But what happens after birth after the placenta is gone? The researchers monitored CRH levels in 17 women from the last trimester to a year after they gave birth. All the women had low levels of CRH--as low as seen in some forms of depression--in the six weeks following birth. The seven women with the lowest levels felt depressed.
It was thought that CRH levels are temporarily low in new mothers because CRH from the placenta disrupts the feedback system that regulates normal production of the hormone. During pregnancy when CRH levels are high in the bloodstream, the hypothalamus releases less CRH. After birth, however, when this supplementary source of CRH is gone, it takes a while for the hypothalamus to get the signal that it needs to make more CRH.
My Personal Findings: When I was pregnant with my first, I found out my family had a mild history of PPD, so I took interest. It was my conclusion that since cortisol levels were low after birth, I should supplement with cortisol. I discovered there was no such thing on the market--and then it hit me. Other cultures traditionally ingest the mother's placenta or fertilize their garden with it. In this way the mother can ingest her own cortisol and CRH, possibly avoiding PPD (along with better health and social support). Since Americans as a rule view ingesting placentas as repulsive, I came up with a "friendly" way of getting the placenta into the mothers body:
Slice the placenta thin, dry it out, grind it to a powder, encapsulate the placenta powder and have the mother swallow the capsules.
- Amy Jones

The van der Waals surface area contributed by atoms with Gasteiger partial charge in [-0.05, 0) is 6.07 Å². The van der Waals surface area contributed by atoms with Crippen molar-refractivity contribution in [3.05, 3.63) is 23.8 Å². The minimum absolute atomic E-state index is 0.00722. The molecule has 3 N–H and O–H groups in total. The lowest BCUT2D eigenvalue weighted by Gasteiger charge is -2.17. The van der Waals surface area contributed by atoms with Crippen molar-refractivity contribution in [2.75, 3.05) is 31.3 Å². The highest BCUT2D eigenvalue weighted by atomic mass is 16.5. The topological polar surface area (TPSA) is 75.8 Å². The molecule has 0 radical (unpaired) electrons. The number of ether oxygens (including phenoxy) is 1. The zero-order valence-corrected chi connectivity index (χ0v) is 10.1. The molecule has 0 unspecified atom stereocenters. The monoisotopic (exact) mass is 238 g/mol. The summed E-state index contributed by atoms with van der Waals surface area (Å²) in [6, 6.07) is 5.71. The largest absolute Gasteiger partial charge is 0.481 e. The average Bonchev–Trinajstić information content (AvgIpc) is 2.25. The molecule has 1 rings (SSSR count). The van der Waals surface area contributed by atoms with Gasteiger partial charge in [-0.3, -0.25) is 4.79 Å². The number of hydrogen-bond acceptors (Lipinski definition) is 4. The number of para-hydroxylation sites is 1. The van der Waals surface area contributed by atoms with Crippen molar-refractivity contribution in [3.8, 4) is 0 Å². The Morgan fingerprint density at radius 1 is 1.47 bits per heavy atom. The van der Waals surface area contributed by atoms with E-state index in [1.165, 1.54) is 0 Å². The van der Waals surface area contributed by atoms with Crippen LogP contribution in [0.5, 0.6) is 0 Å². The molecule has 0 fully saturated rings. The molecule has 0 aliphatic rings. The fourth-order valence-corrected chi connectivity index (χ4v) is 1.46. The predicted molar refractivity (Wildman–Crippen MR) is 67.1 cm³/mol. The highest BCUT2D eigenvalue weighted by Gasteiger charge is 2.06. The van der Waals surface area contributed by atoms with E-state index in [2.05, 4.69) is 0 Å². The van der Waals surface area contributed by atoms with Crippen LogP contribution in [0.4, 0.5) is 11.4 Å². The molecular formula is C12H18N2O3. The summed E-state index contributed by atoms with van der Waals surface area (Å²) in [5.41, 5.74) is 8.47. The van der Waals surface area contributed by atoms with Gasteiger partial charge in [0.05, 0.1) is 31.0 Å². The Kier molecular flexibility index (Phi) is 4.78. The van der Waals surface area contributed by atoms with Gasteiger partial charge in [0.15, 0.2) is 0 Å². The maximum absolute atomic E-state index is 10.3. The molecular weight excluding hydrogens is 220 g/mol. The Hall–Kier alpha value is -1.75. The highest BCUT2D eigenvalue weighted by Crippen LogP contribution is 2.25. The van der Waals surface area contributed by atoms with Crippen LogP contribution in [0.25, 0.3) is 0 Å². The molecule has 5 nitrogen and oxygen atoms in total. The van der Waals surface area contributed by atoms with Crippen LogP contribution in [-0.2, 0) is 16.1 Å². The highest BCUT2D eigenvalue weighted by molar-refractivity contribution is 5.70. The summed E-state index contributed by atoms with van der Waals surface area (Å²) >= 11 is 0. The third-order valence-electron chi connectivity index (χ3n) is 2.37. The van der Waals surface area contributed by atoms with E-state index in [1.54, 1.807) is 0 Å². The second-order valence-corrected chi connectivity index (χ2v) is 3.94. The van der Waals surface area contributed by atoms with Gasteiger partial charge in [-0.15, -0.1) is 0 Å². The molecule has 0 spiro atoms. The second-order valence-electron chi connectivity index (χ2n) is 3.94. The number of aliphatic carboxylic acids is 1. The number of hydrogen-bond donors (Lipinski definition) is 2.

Amy, I also wonder how your birth went. It seems that homebirth midwives have significantly less postpartum depression in their caseloads. Because hospital birth is generally so much more stressful, it must affect the hormones. Breastfeeding also must have much to do with decreasing or alleviating depression.
There is so much overall depression in American life. How much of it is left from birth trauma? It has also been noted that many women suffer post traumatic shock syndrome after giving birth. Because of the need to get on with their lives they just bury their emotions. But the emotions don't go away; they just lie festering.
There are so many reasons to change the way the world is birthing. My homebirths were the absolute highs of my life. Since then I have worked hard to help as many moms experience this feeling as possible. Motherhood is a most creative and wonderful path and birth is the door that opens onto it. I am sad that so many are missing this incredible joy.
- Jan Tritten, Midwifery Today founder & editor
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9) Coming E-News Themes
Coming issues of Midwifery Today E-News will carry the following themes. You are enthusiastically invited to write articles, make comments, tell stories, send techniques, ask questions, write letters or news items related to these themes:
- International Midwives' Day (April 30)
We look forward to hearing from you very soon! Send your submissions to firstname.lastname@example.org. Some themes will be duplicated over time, so your submission may be filed for later use.